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The Best Grout Removal Tools for Shower Tile Floors

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Who else has tried cleaning their shower grout but just can't get it back to looking brand new?

Maybe I'm giving up prematurely but I've tried several tips. Plus some of our grout is falling apart.

Thus I've taken on the uneviable project of removing all the grout in our shower tile floor.
What's the best grout removal tool for this job?
An oscillating multi tool and a rectangular grout removal tool will help you remove grout lines without losing your cool (or hair, unless you're already bald-sorry).
Here are some tips
-Apply two layers of duct tape along surfaces you don't want to scratch with the tools
-Use a grout attachment with the oscillating tool
-Measure the width of your grout lines to determine the correct multi tool attachment size
-Remove grout down to 1/2 the thickness of the adjacent tile (e.g. if your tile is 1/4 inch thick take out at least 1/8 of an inch of old grout)
-Vacuum the are grout lines frequently to make sure you're not penetrating the shower pan or substrate the tiles are attached to
You'll discover more pictures, tips, and resources by clicking on this link to my blog post http://www.homerepairtutor.com/best-grout-removal-tools-for-tile-shower-floors/
Have a great day!
Time: 8 Hours Difficulty: Medium

To see more: http://www.homerepairtutor.com/best-grout-removal-tools-for-tile-shower-floors/

Ask the creator about this project

  • Miriam I
    Miriam I Bay Shore, NY
    on Feb 9, 2013

    This is probably a very ignorant question, but what do you do once you remove the grout? Don't you need it?

  • Home Repair Tutor
    Home Repair Tutor Pittsburgh, PA
    on Feb 9, 2013

    Thanks for asking Miriam, you have to regrout. In a prior post I discussed trying to thoroughly clean this grout. Some areas came back to life and looked like new while other sections were beyond the scope of that process. So this weekend I'm going to regrout with an epoxy based product because it requires very little maintenance compared to regular sanded or unsanded varieties. I spoke with the manufacturer of the epoxy grout and they gave me fantastic tips that I'll share with the Hometalk community. Hope that helps :)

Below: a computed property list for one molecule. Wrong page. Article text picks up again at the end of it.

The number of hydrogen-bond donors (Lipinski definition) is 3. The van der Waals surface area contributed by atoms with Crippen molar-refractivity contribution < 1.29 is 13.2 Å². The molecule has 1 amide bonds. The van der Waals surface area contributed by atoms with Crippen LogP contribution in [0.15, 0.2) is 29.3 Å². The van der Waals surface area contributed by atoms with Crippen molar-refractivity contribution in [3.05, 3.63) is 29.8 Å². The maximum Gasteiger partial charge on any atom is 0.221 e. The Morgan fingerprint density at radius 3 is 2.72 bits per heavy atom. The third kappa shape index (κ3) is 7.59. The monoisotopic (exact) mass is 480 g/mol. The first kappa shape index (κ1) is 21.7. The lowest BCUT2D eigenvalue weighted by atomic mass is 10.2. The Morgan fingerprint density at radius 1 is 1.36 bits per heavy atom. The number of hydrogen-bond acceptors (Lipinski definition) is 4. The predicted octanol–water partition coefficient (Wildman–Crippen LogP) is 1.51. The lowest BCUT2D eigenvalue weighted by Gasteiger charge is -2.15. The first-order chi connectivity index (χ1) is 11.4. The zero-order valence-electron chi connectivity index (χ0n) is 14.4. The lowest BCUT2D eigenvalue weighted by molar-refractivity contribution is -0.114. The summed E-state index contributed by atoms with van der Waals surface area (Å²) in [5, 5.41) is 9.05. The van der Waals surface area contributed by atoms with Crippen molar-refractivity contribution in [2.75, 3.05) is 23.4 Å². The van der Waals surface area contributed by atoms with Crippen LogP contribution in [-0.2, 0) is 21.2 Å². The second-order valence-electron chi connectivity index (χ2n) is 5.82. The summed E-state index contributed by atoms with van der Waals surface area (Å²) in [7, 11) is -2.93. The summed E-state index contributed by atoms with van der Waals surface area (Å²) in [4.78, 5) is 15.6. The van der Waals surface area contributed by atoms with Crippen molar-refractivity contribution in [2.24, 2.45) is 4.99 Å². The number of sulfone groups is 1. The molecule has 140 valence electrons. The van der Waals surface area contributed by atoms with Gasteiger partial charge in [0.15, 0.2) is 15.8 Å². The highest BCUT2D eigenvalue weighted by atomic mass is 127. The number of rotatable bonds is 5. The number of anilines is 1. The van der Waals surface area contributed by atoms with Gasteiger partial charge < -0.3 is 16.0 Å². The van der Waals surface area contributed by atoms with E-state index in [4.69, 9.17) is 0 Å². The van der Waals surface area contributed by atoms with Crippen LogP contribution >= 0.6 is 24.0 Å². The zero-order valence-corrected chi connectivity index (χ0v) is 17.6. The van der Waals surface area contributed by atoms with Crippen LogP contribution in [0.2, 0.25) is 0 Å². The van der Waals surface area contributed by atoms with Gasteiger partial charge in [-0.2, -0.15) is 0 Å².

• Becky (J) P
    Becky (J) P Highland, IL
    on Feb 10, 2013

    my question is: we had the bathroom floor done in November. They used a caulk that looked like the grout around the tub, on the floor. (the space between tub & tile) I noticed yesterday that the caulk is separating now. I guess the tub has movement which would crack the seal?

  • Miriam I
    Miriam I Bay Shore, NY
    on Feb 10, 2013

    Yes, thank you so much! Good to know about epoxy grout. Looking forward to seeing you results!

  • Home Repair Tutor
    Home Repair Tutor Pittsburgh, PA
    on Feb 10, 2013

    Becky, I feel your pain. We recently installed an acrylic tub in one of our rental homes. Acrylic tubs expand and contract a lot more than cast iron or steel. Caulk is one of those things that is necessary, especially around the base of the tub to prevent water leaking down through the floor. I prefer using silicone caulk which is a bit more flexible than the caulks that match the grout color. But totally understand the aesthetic reasoning behind the decision. At this point you'll need to remove the old caulk and apply a new bead. But someone else may have a better solution :)

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